It was a few minutes before six o’clock, a team of editors were sitting at their desk, busy making final changes to the articles. Everything had to be finished soon, otherwise there would be no newspaper for distribution the next day.
This is something that you’d see in a newsroom every day – except this happened in a small classroom at Victoria Shanghai Academy, where student newspaper The Victorian is produced monthly. The Victorian, which started as a school project by some Year 11 and 12 students seven years ago, is now a leading club in the school with more than 40 editors and many contributors from all across the forms.
The paper has a monthly circulation of around 900 copies, and features news about the school and other schools, comics, games, an editorial, entertainment reviews, a photo gallery, and The Durian, their own version of the American satirical fake news website, The Onion.
Next month, they will publish their 50th edition, a special edition which will also commemorate the paper’s 7th anniversary. In charge of this edition is Ashley Kot, 17, the newspaper’s senior editor. The Year 12 student said running a newspaper is about learning to accept mistakes and flaws.
“We would want everything to be in on time and perfectly formatted, but in reality, we make mistakes. We have a group of passionate students who see these holes, and they come together to patch things together,” said Ashley.
Looking back at the first edition she was responsible for, Ashley could not contain her excitement. She remembered she had all the articles sorted on the counter and just lay on them to celebrate the fact that she managed to put together a 20-page newspaper.
“It’s really exhilarating to see all the work I do in print, but I later spotted mistakes like wrong names, wrong page number, and wrong pictures,” Ashley said, laughing.
Lo Sze-hang, 17, has worked alongside Ashley since day one. She is the paper’s art editor and she designs most of the covers. Managing the cover page design is no easy work, but Sze-hang said she enjoys carrying such responsibility. “I feel very responsible, having to do the cover of the newspaper, but it is also an empowering experience to know that I can contribute to the paper,” said Sze-hang.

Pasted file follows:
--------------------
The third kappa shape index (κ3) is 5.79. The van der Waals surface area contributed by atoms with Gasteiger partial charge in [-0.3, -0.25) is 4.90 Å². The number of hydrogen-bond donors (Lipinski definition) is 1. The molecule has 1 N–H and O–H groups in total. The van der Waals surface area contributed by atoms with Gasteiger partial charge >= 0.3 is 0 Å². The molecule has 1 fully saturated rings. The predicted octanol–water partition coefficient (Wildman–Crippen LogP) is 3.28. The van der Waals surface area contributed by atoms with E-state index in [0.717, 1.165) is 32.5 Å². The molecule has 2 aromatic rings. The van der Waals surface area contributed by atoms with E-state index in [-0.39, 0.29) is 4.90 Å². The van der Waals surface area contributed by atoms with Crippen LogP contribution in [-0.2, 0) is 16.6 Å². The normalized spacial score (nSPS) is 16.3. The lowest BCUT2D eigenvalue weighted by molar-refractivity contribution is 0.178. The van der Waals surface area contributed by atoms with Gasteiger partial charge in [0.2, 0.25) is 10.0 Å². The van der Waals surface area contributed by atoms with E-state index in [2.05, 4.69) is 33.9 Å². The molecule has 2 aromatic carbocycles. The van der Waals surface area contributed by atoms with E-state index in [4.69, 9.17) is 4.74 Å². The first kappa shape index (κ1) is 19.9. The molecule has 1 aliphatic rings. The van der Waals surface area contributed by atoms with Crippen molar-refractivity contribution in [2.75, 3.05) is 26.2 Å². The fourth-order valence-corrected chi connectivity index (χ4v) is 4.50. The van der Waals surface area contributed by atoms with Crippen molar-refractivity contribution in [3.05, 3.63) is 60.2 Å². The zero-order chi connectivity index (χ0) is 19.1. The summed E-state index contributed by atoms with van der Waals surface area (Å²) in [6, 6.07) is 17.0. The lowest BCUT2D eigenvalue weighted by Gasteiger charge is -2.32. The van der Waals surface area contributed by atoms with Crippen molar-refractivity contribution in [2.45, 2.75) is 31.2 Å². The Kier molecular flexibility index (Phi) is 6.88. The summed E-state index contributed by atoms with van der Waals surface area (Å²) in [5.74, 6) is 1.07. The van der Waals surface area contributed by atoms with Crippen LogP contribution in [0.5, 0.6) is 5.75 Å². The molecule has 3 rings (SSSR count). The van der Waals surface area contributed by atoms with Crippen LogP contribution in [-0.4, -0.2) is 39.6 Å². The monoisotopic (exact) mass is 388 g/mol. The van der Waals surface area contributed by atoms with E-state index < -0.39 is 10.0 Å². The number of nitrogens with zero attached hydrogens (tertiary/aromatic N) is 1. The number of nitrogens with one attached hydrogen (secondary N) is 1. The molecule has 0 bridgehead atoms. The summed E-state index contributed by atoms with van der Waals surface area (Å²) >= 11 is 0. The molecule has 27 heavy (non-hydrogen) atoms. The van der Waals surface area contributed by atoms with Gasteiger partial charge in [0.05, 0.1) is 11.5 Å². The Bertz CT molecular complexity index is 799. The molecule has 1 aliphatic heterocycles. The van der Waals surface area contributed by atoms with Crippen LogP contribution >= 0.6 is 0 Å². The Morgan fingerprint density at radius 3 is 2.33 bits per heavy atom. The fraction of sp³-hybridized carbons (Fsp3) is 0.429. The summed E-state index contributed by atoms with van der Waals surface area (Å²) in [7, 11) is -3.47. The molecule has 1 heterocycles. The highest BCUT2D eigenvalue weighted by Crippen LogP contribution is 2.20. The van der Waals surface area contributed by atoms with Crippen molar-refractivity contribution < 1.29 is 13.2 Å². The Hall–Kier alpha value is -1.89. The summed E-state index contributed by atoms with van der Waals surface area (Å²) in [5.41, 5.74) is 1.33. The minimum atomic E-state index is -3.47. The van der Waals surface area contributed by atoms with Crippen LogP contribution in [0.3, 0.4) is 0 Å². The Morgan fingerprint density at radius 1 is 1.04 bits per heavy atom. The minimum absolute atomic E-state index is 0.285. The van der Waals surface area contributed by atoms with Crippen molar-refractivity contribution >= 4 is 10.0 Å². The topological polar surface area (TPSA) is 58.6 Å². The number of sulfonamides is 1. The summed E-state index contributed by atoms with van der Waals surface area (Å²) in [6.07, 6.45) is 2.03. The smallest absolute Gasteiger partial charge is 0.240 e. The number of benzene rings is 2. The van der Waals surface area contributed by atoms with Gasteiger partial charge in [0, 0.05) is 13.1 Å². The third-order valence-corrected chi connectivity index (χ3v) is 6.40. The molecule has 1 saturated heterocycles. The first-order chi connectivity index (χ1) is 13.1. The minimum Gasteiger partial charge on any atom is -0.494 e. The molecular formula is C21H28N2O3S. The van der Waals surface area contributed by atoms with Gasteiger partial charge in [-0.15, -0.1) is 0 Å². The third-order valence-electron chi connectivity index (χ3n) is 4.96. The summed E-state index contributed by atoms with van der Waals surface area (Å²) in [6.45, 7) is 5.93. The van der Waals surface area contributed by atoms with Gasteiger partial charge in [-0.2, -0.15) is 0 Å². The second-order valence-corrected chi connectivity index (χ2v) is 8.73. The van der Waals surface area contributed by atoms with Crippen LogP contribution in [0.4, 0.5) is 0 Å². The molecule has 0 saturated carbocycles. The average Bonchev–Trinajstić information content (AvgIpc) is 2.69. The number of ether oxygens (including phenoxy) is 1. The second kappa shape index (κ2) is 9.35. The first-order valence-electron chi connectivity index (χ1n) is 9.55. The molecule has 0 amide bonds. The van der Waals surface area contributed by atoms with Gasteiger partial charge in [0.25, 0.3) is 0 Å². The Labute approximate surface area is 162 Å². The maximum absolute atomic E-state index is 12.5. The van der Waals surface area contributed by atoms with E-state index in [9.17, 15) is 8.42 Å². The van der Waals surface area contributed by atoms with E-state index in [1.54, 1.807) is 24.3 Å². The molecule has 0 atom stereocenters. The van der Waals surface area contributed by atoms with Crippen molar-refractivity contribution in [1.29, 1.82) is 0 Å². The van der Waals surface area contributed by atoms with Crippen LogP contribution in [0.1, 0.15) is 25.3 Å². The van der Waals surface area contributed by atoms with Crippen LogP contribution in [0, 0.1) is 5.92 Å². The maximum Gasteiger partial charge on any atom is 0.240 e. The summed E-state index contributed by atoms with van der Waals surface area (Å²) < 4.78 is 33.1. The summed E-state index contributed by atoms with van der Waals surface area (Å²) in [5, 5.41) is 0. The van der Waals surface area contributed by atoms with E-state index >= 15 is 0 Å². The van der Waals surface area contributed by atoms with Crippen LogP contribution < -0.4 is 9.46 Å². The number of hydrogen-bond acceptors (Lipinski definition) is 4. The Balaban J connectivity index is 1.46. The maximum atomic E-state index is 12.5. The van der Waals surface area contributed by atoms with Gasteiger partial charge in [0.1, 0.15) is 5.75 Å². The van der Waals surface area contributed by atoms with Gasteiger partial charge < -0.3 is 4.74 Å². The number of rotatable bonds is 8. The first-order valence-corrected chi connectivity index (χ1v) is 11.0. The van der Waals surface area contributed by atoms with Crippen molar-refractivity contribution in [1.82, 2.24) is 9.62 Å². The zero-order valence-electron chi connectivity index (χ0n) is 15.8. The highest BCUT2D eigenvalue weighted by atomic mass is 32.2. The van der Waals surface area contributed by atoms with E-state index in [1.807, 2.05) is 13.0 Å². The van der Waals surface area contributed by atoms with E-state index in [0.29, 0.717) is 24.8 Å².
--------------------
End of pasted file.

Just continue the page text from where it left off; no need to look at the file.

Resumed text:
When asked to name the greatest challenge in running The Victorian, Ashley said it is supervising the contributors and making sure they respect the editorial deadline.
It’s can be difficult to get students to hand in their work for the student newspaper on time because of the other things they have on their plate such as school work. While the editors first felt uncomfortable for constantly nudging their schoolmates to submit their work, they have become accustomed to the task.
“We realised there is nothing wrong with asking our contributors to hand in things. We learned to become more proactive, and not to be afraid to take charge,” said 16-year-old Sharon Lee Lok-hang, one of the managing editors who will step into Ashley’s shoes after she graduates next year.
The current senior editor advised her successor to love what she does, because passion usually makes the job easier to handle, and to reach out when she is struggling, because many people around them are willing to help.